Pu'erh - Old Style Tuo Cha 2011

The Pu erh are teas originating from Yunnan, southwest of China, more exactly from Xishuangbanna, a region that is at the frontier of Burma and Laos. Their leaves come from a Camellia sinensis with very large sheets, often wild Camellia sinensis which are many hundred years old. These teas were compressed in order to facilitate transport by caravans. It is the oldest type of tea that we know. It gained renewed interest because of its medical properties and the evolution of public taste in the last two decades.

 

The Pu erh are teas originating from Yunnan, southwest of China, more exactly from Xishuangbanna, a region that is at the frontier of Burma and Laos. Their leaves come from a Camellia sinensis with very large sheets, often wild Camellia sinensis which are many hundred years old. These teas were compressed in order to facilitate transport by caravans. It is the oldest type of tea that we know. It gained renewed interest because of its medical properties and the evolution of public taste in the last two decades.




Unlike the other types of teas, the Pu erh undergoes a post-fermentation in a cellar which is just as important for its taste as the manufacturing process. There are two big families of Pu erh : the ''raw'' teas manufactured by using millennium techniques and requiring a post-fermentation of at least 15 years (we can find older ones, 25, 30, 40 or 50 years and even more), and the ''ripe'' teas that underwent an accelerated fermentation technique forty years ago.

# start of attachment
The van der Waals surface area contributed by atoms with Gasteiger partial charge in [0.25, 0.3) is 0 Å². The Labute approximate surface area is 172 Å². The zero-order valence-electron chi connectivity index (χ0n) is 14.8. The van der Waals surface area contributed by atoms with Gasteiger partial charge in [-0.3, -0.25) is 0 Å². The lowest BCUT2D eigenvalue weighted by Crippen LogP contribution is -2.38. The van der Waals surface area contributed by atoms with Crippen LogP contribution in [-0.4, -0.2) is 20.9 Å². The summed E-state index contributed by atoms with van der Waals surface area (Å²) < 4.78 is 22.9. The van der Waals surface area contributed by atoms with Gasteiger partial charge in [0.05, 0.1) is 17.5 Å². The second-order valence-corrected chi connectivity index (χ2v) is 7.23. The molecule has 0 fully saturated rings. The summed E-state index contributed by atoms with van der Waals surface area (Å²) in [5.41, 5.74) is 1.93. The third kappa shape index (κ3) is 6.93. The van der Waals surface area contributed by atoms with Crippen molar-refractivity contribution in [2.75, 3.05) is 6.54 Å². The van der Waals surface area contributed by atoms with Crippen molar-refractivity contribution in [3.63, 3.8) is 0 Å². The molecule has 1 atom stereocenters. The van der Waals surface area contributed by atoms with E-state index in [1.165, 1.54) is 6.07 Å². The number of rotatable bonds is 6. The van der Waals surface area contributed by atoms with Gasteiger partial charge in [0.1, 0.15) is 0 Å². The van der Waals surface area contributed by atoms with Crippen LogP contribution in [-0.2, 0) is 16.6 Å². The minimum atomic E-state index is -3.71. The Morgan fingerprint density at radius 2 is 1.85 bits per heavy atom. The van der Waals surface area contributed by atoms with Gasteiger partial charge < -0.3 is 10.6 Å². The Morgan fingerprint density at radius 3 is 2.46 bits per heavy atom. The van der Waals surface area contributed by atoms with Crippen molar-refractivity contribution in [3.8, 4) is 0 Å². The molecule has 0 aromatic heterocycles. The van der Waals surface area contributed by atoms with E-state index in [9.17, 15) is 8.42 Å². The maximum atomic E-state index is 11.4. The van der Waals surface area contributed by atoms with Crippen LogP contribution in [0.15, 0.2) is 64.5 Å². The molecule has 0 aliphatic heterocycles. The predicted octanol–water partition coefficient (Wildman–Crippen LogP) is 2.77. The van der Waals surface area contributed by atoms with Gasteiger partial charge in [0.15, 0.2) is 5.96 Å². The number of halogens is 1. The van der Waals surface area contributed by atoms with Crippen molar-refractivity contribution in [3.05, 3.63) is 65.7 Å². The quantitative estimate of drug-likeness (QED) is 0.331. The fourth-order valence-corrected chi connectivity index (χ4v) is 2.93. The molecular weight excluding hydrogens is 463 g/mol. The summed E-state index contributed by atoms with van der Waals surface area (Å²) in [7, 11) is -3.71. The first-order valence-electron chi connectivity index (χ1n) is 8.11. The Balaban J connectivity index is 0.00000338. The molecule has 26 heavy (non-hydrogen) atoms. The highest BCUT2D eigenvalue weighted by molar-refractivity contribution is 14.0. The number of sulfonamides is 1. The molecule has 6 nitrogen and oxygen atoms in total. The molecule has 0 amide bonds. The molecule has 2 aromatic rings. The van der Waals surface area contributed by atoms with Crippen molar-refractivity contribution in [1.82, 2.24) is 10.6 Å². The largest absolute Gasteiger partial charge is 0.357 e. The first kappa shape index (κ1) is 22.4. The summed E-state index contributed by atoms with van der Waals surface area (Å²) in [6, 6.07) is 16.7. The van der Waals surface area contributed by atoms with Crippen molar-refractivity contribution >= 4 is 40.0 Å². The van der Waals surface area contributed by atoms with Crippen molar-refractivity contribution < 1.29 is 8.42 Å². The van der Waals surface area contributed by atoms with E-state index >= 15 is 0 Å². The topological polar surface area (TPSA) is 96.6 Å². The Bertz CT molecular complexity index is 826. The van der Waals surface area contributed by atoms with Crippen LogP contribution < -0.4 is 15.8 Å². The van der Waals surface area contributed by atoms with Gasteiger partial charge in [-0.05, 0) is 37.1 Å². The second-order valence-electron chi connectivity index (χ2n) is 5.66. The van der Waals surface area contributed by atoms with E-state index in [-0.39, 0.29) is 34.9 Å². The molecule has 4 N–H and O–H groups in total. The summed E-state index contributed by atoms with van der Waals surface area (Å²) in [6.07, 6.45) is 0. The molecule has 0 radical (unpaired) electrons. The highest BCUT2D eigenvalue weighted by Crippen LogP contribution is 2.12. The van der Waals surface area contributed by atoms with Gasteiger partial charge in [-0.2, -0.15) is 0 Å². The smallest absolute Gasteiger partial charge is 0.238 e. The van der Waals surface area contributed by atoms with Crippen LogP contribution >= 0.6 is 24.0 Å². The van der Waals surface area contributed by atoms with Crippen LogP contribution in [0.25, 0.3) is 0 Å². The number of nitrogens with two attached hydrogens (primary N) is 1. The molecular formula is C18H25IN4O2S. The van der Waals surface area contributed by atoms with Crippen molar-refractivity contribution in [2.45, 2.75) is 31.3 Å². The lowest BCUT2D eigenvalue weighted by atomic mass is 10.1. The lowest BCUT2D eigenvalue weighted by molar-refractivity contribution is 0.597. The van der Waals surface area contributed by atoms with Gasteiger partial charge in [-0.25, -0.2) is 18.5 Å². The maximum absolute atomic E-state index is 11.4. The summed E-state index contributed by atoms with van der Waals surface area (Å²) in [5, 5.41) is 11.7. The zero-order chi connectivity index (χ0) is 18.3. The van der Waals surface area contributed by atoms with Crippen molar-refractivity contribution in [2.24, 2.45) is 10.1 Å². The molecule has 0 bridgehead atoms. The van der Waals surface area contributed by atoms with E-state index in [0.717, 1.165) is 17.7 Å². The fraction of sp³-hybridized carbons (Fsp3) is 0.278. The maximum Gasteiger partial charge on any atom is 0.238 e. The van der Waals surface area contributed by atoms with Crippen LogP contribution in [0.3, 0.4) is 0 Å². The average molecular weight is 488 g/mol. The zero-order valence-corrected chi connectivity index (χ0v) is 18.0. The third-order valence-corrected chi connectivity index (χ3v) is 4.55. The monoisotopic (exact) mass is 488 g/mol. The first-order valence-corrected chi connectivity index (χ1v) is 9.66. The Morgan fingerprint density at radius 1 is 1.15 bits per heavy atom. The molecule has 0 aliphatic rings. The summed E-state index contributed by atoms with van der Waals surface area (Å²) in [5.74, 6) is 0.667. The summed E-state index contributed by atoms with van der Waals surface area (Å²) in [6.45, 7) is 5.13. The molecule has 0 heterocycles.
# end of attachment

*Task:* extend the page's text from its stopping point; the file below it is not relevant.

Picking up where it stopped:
Their leaves are dried in the sun and, during infusion, the flavour released is like a wet log caressed by a ray of sunshine.
Raw or ripe, the Pu erh have the power of eliminating fat and helping with digestion. They also have an extraordinary awakening power, thus making it the ideal beverage for those who write, study or need to have clear ideas.


Raw or ripped, the Pu erh have the power of eliminating fat and help digestion. It also has an extraordinary awakening power, thus making it the ideal beverage for those who write study or need to have clear ideas.


These teas are available in a compressed form, in patties, in bricks or in a bird nest (tuocha) but it also can be found in bulk. The form of packaging is typical of the region it comes from and does not affect the taste.


Infusion


Infuse the tea with water at about 100°. Rinse the leaves 1 to 2 times (a few seconds). First infusion: 10 to 20 seconds. Second and third infusions: 10 seconds. For the following ones, the infusion time must be extended. These times can vary depending on the preparation conditions (the amount of leaves, the water quality) and personal taste.